Lil tried to avoid him after that, keeping a mental radar on where Jason was in the gym at all times, which sometimes resulted in her taking a convoluted route to a destination if the quickest way might have them cross paths. When she was on the treadmill, he’d often walk by and she could sense him trying to make eye contact with her, but she had her blinders up and would just pretend to be focusing really hard on the television screen showing the tenth consecutive hour of SportsCenter, highlights from the night before that she’d already seen a dozen times. It was inconvenient but not unbearable to avoid him like this, though it was impossible to do when he was working the front desk. Whenever he was there and she came through the entrance, Jason would break from the conversation he was having with the other employees and head straight for the computer to check her in. Invariably he had an apple in his hand, but he never seemed to be eating it. He treated it like a squeeze toy or tennis ball, just tossing it around to himself, never piercing the apple’s flesh with his teeth. “Good morning, Lillian,” he’d say and she could tell how desperately he wanted her to respond in kind, to say his name back, to inch their familiarity forward just a bit more, and because she sensed that desperation she recoiled from it, preferring to simply smile and say thank you with as little eye contact as possible and be on her way. 

One morning on the first day of February, she walked into the gym and handed Jason her fob to swipe, which he did, and as he handed her keys back he said, “Happy birthday!” He turned to the other workers as if they might all suddenly burst into song, but they weren’t paying attention. How does he know it’s my birthday? she was wondering when she saw his eyes glance at the computer screen. Her member profile. It must have had her date of birth. 

“We’re both Aquariuses,” he said, thus beginning one of his anxious, breathless monologues: “Though my birthday was a week ago. Turned thirty-one and you’re turning, what, let’s see, thirty-three? Your Jesus birthday, haha. I hope you’re going to do something special. Got any plans? My sister and her husband are on their honeymoon. Barbados. But both got sick so they’re stuck in the hotel throwing up. Not exactly romantic. I didn’t do anything for my birthday. I hope you do. Sorry, that was gross about my sister throwing up.” 

If she didn’t move soon, he’d just keep running her over with his verbal Zamboni. She started to walk away. 

“Here’s a present,” he said, proffering the apple in his hand. “Happy birthday, Lillian.” 

She stared at it a moment, her hand slow to accept it, slow to even process what it was, as if the apple were a foreign object gifted by an alien, but then she took it into her hand and walked straight to the locker room and threw it into the trash. Afterward, she went about her workout, or her body did anyway, but her mind was elsewhere, shaken by the encounter, trying to think back to the membership form she’d filled out so many years ago. What other information had she included besides DOB? Bank account for membership payment? Place of work? Social Security number? A pit formed in her stomach. Home address? She couldn’t remember, but whatever was there, anyone with access to the gym’s computers could see it. She should talk to a manager. That was a perfectly okay thing to do. But say what? Jason at the front desk is too friendly? It sounded silly and overreactive, but it wasn’t. Was it? No, she decided. It wasn’t. He referenced her personal information. He made her uncomfortable. He made her not want to come to the gym anymore. She needed to say something.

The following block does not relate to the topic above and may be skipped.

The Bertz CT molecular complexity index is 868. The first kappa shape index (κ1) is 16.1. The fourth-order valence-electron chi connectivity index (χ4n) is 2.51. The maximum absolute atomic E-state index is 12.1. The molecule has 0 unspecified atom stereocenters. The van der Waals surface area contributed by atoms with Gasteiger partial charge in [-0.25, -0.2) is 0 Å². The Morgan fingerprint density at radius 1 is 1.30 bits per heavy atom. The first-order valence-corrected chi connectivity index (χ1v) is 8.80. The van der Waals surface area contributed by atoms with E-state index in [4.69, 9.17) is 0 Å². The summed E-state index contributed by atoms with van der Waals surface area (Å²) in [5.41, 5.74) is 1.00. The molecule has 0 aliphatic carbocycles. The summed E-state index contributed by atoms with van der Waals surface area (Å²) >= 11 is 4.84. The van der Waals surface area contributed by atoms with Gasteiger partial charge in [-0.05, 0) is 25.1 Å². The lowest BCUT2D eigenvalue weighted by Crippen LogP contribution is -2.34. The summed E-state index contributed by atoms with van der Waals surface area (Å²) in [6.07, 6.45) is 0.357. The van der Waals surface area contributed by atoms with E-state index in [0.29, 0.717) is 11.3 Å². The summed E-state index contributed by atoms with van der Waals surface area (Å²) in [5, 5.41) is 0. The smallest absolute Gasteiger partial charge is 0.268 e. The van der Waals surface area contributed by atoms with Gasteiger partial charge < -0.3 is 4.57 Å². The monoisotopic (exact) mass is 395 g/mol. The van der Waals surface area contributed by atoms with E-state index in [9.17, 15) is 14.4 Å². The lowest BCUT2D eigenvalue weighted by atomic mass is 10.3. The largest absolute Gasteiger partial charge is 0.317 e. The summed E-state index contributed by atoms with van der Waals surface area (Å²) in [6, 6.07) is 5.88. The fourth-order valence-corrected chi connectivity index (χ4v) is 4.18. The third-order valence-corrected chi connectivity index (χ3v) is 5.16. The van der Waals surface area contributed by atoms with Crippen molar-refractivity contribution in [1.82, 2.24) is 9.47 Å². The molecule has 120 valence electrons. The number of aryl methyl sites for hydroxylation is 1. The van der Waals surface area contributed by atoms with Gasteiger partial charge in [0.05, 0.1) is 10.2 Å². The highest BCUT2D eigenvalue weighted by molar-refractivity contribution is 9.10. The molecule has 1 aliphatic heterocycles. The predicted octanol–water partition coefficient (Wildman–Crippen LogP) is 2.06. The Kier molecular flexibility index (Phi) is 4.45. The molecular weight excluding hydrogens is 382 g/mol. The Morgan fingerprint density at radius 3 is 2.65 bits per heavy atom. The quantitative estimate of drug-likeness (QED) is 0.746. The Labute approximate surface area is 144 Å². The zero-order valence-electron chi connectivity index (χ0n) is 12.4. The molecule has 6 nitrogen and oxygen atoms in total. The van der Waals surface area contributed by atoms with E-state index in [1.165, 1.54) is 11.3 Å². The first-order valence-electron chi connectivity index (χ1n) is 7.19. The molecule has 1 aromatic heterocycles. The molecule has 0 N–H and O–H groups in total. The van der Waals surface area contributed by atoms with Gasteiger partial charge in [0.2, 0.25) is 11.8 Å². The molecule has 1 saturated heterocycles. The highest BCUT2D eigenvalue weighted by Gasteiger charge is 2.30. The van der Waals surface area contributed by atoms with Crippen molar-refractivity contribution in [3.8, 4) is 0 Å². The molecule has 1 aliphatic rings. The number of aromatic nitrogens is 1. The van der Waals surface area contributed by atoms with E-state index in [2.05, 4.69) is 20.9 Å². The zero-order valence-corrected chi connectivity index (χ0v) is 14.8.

Lil was on the treadmill doing a sprint sequence and suddenly grabbed the arm rests and jumped her feet to the frame as the belt continued its furious revolution. She hopped off, not bothering to stop the machine or wipe it down, and went straight past the locker rooms to the back area she’d never been, stopping in front of the office with a name plate that read like bad poetry—sam swearinger, manager—and balled her right hand into a fist to knock. 

That night Lil worked until close and then went out for birthday drinks with Chantel and Sara Beth, gals from work. They went to Nick’s Ice House, a favorite dive that was little more than a plywood shack with toilets for barstools and keg urinals. “First round’s on me,” said Chantel as they settled into a booth. “What you want?”

“Corona,” said Sara Beth. “With lime.”

“Corona,” said Lil. “With lemon.”

“Mmm-hmm,” said Chantel, who went to the bar to order. As she waited for the bartender, a neighboring man sitting on a toilet-seat barstool examined her. His face was weathered and ruddy in a way that suggested he not only drank every night but got angry drunk every night. A television above the bar showed a women’s UFC fight. 

“Look at these bad bitches kicking ass,” said Chantel. She turned to him. “Think you could take ’em?”

“I’d last two seconds,” he said, and the man’s hard face brightened into a smile. “You sure are beautiful. I’d propose to you if I wasn’t ugly.”

“Oh thank you, sweetie,” she said with the aplomb of one used to compliments and adept at deflection. She extended the ring finger of her left hand. “But I’m off the market.” 

“Well, here’s to you,” he said, raising his PBR. “You tell your fella he’s a lucky man.” 

“I tell him that every day.” 

The engagement ring was real, though a lot of the girls wore fakes at work to deter overtures from customers, Lil included. It took a certain kind of man to be able to handle his girlfriend working at Hooters. The last guy Lil dated said he was cool with it and seemed to be, for a while anyway. Then one day he showed up during her shift. To surprise her, he said. Sweet, she thought, even as an internal red flag went up. Sure enough, after that he started coming in regularly, just sitting at the bar and glowering at any guy who so much as ordered french fries from Lil. She ended that shit real quick.